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Palestinian PM and cabinet resign
The Palestinian prime minister and cabinet today resigned following what appeared to be a dramatic election win for Hamas.
Results are not due until this evening, but a senior official for Fatah - the formerly dominant force in Palestinian politics - conceded that the party had lost its majority in parliament.
Fatah later rejected participation in a coalition with Hamas - a move that will make peacemaking in the region more difficult.
"Let Hamas alone bear its responsibilities, if it can," Ziyad Abu Ein, a Fatah official, told Reuters.
Polls had predicted a Hamas-Fatah coalition as the most likely outcome of the vote, but officials from both parties give Hamas between 70 and 75 MPs in the 132-seat parliament as constituency results came in.
As he announced his resignation, the prime minister, Ahmed Qureia, said the Palestinian president, Mahmoud Abbas, would have to ask Hamas to form the next government. "This is the choice of the people. It should be respected," he said.
The exit of the Qureia cabinet will change the wider politics of the region. Fatah, the party of Yasser Arafat and Mr Abbas - supports a two-state solution to the Israeli-Palestinian conflict, while the founding charter of Hamas commits it to the destruction of the Jewish state.
The Islamist faction, which is designated as a terrorist group by the US and EU, has not launched a suicide attack since February last year, but has also refused to renounce violence against Israel.
Hundreds of Israeli civilians have died in nearly 60 Hamas suicide bombings.
The vote could leave the Palestinian government without international recognition, and in Israel - where a general election is due to take place in March - it will be a key influence on the reshaping of the political terrain following Ariel Sharon's stroke.
Ehud Olmert, the acting Israeli prime minister, said Israel could not trust a Palestinian leadership in which Hamas had a role.
"Israel can't accept a situation in which Hamas, in its present form as a terror group calling for the destruction of Israel, will be part of the Palestinian Authority without disarming," Mr Olmert told the US senator Joseph Biden, according to his office.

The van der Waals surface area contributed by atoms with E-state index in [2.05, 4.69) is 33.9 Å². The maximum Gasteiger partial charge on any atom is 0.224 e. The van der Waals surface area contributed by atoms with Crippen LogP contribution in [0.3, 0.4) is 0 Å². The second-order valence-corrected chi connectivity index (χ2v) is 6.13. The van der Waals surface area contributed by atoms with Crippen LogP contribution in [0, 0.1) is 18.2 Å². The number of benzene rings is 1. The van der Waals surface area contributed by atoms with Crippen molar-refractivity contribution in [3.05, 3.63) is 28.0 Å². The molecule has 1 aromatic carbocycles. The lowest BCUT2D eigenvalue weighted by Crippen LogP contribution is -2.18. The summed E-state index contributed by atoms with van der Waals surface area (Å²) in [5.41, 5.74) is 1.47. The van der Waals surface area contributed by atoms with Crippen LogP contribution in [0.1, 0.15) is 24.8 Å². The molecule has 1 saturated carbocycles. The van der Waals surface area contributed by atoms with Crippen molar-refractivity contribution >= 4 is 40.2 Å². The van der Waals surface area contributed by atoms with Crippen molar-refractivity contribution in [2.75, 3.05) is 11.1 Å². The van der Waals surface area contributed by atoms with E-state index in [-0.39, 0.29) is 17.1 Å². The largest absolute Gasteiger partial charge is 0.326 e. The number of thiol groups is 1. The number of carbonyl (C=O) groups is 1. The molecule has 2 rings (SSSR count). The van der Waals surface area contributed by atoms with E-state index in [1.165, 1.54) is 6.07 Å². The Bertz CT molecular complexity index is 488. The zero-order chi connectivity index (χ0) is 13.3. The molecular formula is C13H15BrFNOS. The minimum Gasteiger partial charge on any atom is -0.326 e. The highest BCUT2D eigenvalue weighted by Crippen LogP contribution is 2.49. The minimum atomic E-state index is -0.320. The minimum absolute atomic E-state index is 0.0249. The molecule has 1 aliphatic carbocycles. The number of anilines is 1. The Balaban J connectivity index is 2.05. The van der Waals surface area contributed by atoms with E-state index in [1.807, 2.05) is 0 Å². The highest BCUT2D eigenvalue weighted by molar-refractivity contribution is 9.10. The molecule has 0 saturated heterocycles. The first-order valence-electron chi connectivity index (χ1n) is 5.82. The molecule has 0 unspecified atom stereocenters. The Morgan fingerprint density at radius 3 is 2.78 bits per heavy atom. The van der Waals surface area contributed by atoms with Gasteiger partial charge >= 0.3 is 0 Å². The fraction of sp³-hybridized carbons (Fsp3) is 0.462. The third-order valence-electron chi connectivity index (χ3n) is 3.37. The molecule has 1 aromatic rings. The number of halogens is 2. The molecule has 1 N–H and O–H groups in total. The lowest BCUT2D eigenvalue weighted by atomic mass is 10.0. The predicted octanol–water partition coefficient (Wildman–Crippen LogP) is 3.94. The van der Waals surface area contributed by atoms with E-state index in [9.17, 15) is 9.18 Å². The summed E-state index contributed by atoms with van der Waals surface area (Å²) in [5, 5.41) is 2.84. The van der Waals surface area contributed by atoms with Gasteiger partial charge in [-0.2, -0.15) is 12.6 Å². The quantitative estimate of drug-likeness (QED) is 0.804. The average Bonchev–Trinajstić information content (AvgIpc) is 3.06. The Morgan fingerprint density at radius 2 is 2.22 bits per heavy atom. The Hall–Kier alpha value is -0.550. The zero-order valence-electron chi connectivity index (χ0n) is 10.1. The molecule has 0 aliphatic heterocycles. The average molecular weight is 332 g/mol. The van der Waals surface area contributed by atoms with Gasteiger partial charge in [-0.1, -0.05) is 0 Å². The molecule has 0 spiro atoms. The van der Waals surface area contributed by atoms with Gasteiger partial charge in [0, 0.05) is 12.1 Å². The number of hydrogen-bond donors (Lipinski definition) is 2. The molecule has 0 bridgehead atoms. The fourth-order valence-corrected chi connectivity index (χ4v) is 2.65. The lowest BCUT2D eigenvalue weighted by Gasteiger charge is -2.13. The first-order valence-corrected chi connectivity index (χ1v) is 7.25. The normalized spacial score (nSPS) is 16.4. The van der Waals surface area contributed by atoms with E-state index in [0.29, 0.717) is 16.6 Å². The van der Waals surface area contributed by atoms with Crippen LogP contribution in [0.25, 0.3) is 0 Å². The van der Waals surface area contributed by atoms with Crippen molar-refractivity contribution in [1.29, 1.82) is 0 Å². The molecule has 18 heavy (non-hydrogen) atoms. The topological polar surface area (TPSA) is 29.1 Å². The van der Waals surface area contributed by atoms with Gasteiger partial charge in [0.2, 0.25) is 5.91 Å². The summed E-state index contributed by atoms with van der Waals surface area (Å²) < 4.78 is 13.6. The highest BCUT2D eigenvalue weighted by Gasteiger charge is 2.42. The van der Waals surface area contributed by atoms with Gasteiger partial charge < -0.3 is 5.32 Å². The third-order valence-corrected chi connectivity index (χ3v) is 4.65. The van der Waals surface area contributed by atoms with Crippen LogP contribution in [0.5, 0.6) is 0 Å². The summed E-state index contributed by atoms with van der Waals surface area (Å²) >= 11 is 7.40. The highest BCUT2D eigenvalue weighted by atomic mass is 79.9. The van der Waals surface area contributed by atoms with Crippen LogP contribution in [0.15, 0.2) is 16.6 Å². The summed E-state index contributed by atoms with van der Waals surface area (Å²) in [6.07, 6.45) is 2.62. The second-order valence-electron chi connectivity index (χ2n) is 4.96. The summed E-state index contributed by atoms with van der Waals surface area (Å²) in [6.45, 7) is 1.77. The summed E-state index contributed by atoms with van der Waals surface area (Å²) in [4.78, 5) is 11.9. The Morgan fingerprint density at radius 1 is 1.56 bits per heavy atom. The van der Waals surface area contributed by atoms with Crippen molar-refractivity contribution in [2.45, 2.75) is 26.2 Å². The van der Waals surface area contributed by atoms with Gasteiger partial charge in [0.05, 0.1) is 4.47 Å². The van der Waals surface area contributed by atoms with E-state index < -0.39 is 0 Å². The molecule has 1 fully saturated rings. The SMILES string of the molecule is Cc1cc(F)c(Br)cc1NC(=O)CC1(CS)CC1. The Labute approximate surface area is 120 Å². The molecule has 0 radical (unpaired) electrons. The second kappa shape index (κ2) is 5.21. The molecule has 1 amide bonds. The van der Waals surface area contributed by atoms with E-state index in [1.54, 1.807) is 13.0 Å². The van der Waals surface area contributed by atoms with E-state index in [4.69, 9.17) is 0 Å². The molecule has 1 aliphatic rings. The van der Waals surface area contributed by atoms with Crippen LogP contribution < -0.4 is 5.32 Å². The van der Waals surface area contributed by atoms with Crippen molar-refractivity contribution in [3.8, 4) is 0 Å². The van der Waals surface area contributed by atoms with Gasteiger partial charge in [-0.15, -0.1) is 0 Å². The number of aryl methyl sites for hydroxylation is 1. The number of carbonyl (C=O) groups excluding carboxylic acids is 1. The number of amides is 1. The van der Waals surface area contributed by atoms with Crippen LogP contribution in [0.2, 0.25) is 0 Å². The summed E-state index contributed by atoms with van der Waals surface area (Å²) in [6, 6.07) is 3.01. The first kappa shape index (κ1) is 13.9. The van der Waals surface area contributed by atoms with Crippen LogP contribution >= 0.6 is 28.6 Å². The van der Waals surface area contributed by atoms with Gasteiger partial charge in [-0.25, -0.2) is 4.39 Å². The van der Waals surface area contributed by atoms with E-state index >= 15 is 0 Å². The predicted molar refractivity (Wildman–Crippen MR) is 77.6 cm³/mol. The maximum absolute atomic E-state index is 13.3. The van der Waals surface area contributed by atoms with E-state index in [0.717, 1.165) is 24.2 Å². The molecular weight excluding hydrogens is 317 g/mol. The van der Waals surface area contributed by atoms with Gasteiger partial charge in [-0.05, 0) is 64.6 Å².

"I won't hold negotiations with a government that does not stick to its most basic obligation of fighting terror."
The US president, George Bush, said Washington would not deal with Hamas until it renounced calls for the destruction of Israel.
Deep implications could be felt in the Palestinian territories themselves. As the single biggest aid donor to the Palestinian Authority, the EU's reaction to the result will determine whether the €500m from its 25 member states and common budget continue to be sent.
The Brussels-based European commission, which has a limited influence on foreign policy, said it would work with any Palestinian government that used peaceful means. The more powerful intergovernmental council has yet to comment.
Israel's ambassador to the EU this week told Reuters that the bloc should have nothing to do with Hamas, even if it joined the government.
Hamas today sent mixed signals on what it would do with its new-found political power.
Mushir al-Masri, who won a seat in the northern Gaza Strip, said it wanted "unity among Palestinians" and a partnership with Fatah, but insisted peace negotiations or recognition of Israel were not on its agenda.
Israeli security officials and the defence minister, Shaul Mofaz, were today holding talks about the Hamas victory.